Equipment preparation ranges from configuring the submenus on an SLR camera before locking it down to flying to and from another country, installing CCTV equipment in a dedicated clinic room at a private clinical. The software required to capture high quality audio and visual having been tested, both at site and then back in the UK head office by colleagues.

The outbound flight was spent finalising the installation paperwork. During the return flight, a set of standard operating procedures (SOPs) relating to a new imaging process required checking and updating, prior to forwarding to Quality Assurance for their final review.

Those investigator site (hospital) staff planning on taking the study images require training very early in the morning as they are based in Japan, local research managers assist on the teleconference with any communication issues. We instigate the remote photography training sessions once the equipment is confirmed at site, this involves presenting slides and demonstrating how to operate the SLR camera along with its video functions, in accordance with the study specific User Guides.

All those site photographers trained are requested to submit a set of test images and video, captured in accordance with those user guides. These would then be quality checked and passed if they meet the required criteria, then allowing that individual to complete study imaging.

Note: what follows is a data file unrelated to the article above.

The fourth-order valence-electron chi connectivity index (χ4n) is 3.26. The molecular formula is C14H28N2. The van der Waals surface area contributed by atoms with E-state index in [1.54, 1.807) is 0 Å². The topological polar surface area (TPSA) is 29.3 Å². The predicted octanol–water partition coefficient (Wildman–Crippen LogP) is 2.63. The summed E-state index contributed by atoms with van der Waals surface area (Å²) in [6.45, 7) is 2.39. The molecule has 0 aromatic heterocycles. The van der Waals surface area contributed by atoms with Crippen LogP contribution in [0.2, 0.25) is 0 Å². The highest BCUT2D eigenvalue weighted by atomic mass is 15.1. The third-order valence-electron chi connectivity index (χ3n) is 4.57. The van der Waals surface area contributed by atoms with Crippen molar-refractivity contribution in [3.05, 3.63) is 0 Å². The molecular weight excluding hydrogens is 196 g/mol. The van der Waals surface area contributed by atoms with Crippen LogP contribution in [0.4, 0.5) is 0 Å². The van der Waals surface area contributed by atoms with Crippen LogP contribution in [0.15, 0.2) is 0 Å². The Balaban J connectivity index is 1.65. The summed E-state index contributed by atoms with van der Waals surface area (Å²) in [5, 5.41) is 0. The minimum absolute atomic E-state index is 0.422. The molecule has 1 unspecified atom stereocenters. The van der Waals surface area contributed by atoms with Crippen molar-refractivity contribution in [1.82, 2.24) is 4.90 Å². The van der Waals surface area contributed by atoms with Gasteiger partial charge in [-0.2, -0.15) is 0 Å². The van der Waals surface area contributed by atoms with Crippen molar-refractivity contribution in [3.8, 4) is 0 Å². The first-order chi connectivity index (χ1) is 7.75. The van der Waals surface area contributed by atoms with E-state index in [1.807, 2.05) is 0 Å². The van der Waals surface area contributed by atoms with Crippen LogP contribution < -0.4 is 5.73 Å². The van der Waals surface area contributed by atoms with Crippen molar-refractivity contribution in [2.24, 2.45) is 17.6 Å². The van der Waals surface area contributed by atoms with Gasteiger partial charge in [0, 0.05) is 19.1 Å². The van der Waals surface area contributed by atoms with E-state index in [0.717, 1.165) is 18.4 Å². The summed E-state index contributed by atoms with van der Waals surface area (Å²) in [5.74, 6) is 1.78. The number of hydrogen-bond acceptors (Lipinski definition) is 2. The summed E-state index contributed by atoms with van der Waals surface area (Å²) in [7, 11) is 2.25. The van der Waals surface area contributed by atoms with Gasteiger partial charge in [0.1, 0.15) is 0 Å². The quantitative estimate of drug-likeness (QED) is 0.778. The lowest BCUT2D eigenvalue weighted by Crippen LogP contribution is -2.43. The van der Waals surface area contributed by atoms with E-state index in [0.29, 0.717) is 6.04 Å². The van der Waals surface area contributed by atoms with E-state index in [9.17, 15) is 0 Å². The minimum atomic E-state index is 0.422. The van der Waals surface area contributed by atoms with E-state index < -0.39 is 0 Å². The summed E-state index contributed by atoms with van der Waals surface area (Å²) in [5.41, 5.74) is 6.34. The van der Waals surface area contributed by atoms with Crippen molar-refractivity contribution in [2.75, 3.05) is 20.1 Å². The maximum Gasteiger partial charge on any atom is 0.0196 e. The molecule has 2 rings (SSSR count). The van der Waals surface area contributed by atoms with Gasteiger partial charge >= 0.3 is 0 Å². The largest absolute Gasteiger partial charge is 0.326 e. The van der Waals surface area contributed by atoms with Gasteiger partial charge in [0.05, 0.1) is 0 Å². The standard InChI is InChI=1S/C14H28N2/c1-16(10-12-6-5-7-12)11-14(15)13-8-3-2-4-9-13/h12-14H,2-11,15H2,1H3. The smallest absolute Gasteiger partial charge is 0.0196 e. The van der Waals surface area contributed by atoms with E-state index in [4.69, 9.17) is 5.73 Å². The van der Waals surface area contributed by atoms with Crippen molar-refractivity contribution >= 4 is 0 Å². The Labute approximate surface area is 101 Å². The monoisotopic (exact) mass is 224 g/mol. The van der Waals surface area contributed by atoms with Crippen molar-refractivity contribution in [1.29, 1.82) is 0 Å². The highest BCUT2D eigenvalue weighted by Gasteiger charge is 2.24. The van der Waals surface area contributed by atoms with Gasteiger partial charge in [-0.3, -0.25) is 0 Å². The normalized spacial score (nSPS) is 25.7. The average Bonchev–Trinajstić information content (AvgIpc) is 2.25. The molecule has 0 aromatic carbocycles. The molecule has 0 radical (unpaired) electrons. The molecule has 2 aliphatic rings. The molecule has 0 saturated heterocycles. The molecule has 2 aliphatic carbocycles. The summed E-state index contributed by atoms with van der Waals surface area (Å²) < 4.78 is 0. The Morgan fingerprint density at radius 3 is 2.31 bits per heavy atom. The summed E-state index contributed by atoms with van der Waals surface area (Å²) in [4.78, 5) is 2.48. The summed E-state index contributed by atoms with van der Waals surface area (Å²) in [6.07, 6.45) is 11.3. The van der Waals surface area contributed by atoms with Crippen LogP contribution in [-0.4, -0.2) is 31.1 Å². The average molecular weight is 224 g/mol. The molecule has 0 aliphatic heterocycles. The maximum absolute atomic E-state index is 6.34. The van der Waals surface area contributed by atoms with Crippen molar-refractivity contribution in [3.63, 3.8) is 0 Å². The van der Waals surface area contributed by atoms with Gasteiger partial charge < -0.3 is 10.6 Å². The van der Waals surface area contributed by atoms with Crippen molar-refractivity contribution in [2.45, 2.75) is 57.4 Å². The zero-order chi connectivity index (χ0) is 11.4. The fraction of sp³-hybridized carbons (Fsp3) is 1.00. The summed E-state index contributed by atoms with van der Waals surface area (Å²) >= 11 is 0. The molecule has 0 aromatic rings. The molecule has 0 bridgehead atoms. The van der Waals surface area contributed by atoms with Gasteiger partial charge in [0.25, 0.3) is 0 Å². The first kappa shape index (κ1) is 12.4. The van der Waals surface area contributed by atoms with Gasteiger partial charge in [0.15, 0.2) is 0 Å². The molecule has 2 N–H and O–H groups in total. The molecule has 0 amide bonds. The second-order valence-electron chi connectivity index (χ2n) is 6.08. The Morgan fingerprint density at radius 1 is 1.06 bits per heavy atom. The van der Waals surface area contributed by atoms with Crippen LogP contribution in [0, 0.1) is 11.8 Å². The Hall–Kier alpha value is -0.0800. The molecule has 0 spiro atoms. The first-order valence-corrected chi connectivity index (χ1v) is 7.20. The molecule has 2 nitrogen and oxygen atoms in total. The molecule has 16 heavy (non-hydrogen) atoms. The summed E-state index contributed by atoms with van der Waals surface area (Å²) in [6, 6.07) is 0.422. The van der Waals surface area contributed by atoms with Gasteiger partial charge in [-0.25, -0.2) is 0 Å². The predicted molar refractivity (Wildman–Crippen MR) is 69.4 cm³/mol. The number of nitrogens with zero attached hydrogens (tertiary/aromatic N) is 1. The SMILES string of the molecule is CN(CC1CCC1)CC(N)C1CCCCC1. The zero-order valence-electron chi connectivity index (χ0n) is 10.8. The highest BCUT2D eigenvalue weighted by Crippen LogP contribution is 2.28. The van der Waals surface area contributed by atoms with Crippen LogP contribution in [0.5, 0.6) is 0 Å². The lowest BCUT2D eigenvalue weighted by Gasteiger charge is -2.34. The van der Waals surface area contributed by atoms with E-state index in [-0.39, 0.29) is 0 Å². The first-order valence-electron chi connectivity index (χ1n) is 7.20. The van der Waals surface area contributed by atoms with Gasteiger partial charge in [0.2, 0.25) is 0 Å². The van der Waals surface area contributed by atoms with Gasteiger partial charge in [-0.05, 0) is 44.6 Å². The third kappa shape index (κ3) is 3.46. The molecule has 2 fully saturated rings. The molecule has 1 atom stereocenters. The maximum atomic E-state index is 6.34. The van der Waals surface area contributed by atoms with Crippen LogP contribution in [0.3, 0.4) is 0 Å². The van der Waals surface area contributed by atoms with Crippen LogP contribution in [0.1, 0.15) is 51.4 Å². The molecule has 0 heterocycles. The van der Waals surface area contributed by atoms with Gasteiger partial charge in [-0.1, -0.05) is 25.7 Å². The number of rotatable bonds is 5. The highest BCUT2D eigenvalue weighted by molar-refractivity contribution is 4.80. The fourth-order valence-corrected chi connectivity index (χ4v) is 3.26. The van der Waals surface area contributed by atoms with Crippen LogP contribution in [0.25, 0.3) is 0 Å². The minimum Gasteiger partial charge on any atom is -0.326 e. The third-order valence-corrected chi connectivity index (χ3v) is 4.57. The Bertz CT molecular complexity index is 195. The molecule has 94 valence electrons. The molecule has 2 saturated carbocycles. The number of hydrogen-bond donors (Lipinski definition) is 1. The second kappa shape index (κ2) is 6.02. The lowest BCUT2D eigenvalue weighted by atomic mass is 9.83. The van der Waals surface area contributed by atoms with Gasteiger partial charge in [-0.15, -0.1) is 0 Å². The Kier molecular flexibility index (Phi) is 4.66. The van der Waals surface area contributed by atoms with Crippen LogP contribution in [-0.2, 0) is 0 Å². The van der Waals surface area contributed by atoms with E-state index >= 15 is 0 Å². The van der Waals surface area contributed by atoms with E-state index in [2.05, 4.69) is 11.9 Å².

Having discussed with the Research Nursing division representative the specification for a study specific training video, time and equipment was scheduled to start filming. With the combined Medical Imaging skills and the specific knowledge of the Research Nursing team, it can take a full morning to successfully capture the study specific training video to support their nursing team.
Downloading and collating the clips into a draft video for the nursing project lead to review takes the remainder of the day. Later communication would be required from the Research Nursing division followed by the client prior to finalising for study distribution.

Business development (BD) Medical Imaging material requires updating, the task is to draft an imaging information flyer for both dermatology, ophthalmology and dentistry imaging. The material should be worthy of BD distributing at conferences or via social media, so be informative, succinct and visually appealing.

A meeting is set with BD regarding the possible use of animation in study material for a potential client. They wish to explain complex medical issues to children with the rare condition, so they may understand what the proposed clinical trial will involve.

Review and suggest amendments as required to a study specific budget, to be submitted as part of a proposal by the end of the week. From experience estimate how long certain tasks will take and research the costs of supplies to ensure accuracy where possible. If certain aspects are unknown, then an assumption based on best practise is clearly stated and the costing calculated accordingly.

Clinical Research Associate

Clinical specialists